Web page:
The emerging Republican plan to overhaul Medicare will allow all Americans, not just the elderly, to set up tax-exempt savings accounts to buy health insurance and pay for uncovered medical services, GOP leaders said Tuesday.
Their disclosure ignited an immediate firestorm of criticism from Democrats who derided medical savings accounts (MSAs) as another Republican gimmick that favors haves over have-nots and said such accounts would adversely affect the nation’s deteriorating medical insurance financing system.
Among the worst-hit would be the sickest Medicare beneficiaries who would be in a shrinking insurance pool of those needing the most medical care, said White House economic adviser Laura Tyson.
MSA proponents, however, said the market-oriented approach would give consumers a freer hand in choosing their own coverage, generate insurance competition and drive down overall health spending by instilling greater cost-awareness among buyers. The plan would be an alternative to Medicare, and those who wish to stay in the current system would be allowed to do so.
Key details of the GOP plan are yet to be finalized. But the essential concept of MSAs, long championed by conservatives and by most leading Republicans in Congress, is clear:
Participants would obtain a high-deductible catastrophic insurance plan, coupled with a medical savings account. The insurance policy would cover expenses exceeding an annual deductible of about $3,000. Participants would use funds in the savings account to cover co-payments or items such as prescription drugs or supplemental “Medigap” insurance that covers out-of-pocket expenses.
If money remains at the end of the year, the account holder gets to keep it, subject perhaps only to the income tax. The funds also could be accumulated to pay for high-cost items like long-term care, officials said.
Under the GOP plan, a Medicare beneficiary wishing to create a medical savings account designates a private catastrophic insurer to receive a federal payment on his behalf - presumably about the same amount that Washington now spends annually per Medicare recipient, or roughly $4,900. The insurer then uses a portion of the payment, perhaps $2,100, to set up an MSA for the individual. (The $900 difference between the $3,000 deductible and the $2,100 in the MSA fund would be a consumer’s out-of-pocket cost.)
The MSA proposal would work in the same manner for those with workplace-based health insurance, except their employers and not Uncle Sam would be the source of most, if not all, of the MSA funds.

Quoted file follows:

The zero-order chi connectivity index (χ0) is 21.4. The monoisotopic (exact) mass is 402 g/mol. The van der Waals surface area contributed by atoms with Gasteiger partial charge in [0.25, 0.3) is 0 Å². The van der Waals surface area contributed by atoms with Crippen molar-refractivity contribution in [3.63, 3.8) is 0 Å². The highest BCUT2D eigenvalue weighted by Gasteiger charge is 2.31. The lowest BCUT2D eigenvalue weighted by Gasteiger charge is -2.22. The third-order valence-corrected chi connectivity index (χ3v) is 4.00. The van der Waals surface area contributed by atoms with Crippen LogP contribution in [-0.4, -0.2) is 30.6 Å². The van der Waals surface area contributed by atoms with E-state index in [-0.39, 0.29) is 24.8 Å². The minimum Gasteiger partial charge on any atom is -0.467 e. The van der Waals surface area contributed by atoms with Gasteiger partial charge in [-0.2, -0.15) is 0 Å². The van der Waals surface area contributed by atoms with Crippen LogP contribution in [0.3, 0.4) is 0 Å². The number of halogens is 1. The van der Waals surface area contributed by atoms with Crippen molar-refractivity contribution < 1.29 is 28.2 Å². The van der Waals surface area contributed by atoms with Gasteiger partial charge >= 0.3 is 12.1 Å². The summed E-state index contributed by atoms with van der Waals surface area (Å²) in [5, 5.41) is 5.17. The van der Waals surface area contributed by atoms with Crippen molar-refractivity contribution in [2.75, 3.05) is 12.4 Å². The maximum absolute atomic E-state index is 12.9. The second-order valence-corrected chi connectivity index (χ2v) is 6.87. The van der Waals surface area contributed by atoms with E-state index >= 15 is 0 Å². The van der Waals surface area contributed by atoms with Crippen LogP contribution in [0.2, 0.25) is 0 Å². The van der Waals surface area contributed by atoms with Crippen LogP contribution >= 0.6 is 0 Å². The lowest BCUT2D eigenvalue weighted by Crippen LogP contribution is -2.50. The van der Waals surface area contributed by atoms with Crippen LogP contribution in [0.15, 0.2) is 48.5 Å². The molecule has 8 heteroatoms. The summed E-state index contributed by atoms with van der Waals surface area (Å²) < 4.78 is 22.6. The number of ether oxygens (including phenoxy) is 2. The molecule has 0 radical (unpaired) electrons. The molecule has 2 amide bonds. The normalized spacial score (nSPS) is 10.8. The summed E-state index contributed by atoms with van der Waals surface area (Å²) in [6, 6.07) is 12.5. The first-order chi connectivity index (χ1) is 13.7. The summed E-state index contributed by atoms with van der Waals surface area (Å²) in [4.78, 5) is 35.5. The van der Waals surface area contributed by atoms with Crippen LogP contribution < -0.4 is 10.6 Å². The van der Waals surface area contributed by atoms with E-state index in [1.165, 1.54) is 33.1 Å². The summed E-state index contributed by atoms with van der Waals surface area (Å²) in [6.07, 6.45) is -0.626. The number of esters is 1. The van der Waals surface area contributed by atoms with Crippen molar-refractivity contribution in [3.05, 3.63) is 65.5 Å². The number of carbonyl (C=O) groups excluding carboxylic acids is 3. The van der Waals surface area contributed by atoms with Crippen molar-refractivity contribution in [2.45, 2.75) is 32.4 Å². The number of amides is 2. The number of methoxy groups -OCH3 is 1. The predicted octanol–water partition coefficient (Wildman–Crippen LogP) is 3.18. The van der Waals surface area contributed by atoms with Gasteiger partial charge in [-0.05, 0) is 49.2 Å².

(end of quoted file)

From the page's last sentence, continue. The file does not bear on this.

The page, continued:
Among those who briefed the news media on Tuesday were House Majority Leader Dick Armey, R-Texas, and House Majority Whip Tom Delay, R-Texas. In the Senate, a similar plan has been drafted by Sen. Judd Gregg, R-N.H. As Republican leaders publicized their MSA proposal on Tuesday, they came under increasing Democratic pressure to provide details of their total Medicare reform package, which they say will ensure the solvency of the federal health insurance program for the elderly, in part by saving $270 billion over seven years through slowing the program’s rate of growth.
The GOP intends to enact the Medicare reforms as a part of the annual budgeting process, but with a new fiscal year barely more than two weeks away, time is running short - a point repeatedly emphasized by Democrats on Tuesday.
“Never has the United States Congress made a decision that affects as many people, affects so much money (and) in such a short period of time as we are about to do - yet with so little information,” fumed Rep. Sam Gibbons, D-Fla., the ranking Democrat on the House Ways and Means Committee.
On the Hill, Democrats also are intensifying their charge that Republicans are enacting the Medicare savings in order to provide $245 billion in tax cuts - a line of attack that Democrats clearly hope will derail both the tax cuts and the Medicare overhaul.
Rep. Henry Waxman, D-Calif., a Medicare expert, said medical savings accounts would hand millions of Americans thousands of dollars a year that they do not need - while depleting program funds available for the sickest Medicare recipients.
Noting that about 70 percent of all Medicare outlays are spent by only 10 percent of the Medicare population, the longtime chairman of the House Energy and Commerce health subcommittee said:
“If you take the average amount that will be spent on everyone … and then give people cash equivalents to that amount and say: ‘Go put it into a medical savings account,’ you’re going to be giving a lot of people money who don’t need it … And for those who are really sick, they’re going to stay in the program and that’s going be a very expensive program because we’ve segmented the market.”
xxxx How MSAs work With medical savings accounts, retirees could take their little slice of the Medicare pie and try to do a better job than the government. Here’s how it might work: An elderly person would opt out of traditional Medicare. Instead, the beneficiary would select the MSA option and get a voucher worth about $5,000 from the government. The retiree would use the voucher to buy “catastrophic” health insurance that only starts paying after $3,000 to $4,000 in annual medical expenses. The money left over after buying the policy would go in a tax-sheltered MSA to cover routine medical expenses. The beneficiary would also have to put some of his or her own money in the account. Money not used by the end of the year could be rolled over and applied to the next year’s medical bills. (Retirees could also withdraw the leftover money, but they’d have to pay taxes if they spent the cash on anything other than health care.) The advantage of an MSA is that you can end up with money in the bank at the end of the year if your medical expenses are low. The disadvantage is that an unexpected illness could leave you liable to higher out-of-pocket costs, especially if your account balance is low.